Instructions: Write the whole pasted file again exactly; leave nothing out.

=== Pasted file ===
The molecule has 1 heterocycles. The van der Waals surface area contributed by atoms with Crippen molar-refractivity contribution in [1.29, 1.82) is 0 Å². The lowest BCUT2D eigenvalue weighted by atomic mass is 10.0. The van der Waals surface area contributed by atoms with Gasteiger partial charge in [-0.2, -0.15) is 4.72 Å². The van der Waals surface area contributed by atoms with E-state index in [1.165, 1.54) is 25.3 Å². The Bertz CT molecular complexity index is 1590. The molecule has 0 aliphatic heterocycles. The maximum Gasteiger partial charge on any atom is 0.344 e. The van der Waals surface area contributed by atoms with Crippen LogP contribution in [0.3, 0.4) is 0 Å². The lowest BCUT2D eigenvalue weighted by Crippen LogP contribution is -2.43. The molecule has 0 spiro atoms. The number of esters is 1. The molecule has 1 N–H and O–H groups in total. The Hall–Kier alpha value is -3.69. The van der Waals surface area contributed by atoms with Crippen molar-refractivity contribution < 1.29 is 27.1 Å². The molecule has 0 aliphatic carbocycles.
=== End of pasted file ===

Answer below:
The molecule has 1 heterocycles. The van der Waals surface area contributed by atoms with Crippen molar-refractivity contribution in [1.29, 1.82) is 0 Å². The lowest BCUT2D eigenvalue weighted by atomic mass is 10.0. The van der Waals surface area contributed by atoms with Gasteiger partial charge in [-0.2, -0.15) is 4.72 Å². The van der Waals surface area contributed by atoms with E-state index in [1.165, 1.54) is 25.3 Å². The Bertz CT molecular complexity index is 1590. The molecule has 0 aliphatic heterocycles. The maximum Gasteiger partial charge on any atom is 0.344 e. The van der Waals surface area contributed by atoms with Crippen LogP contribution in [0.3, 0.4) is 0 Å². The lowest BCUT2D eigenvalue weighted by Crippen LogP contribution is -2.43. The molecule has 0 spiro atoms. The number of esters is 1. The molecule has 1 N–H and O–H groups in total. The Hall–Kier alpha value is -3.69. The van der Waals surface area contributed by atoms with Crippen molar-refractivity contribution < 1.29 is 27.1 Å². The molecule has 0 aliphatic carbocycles.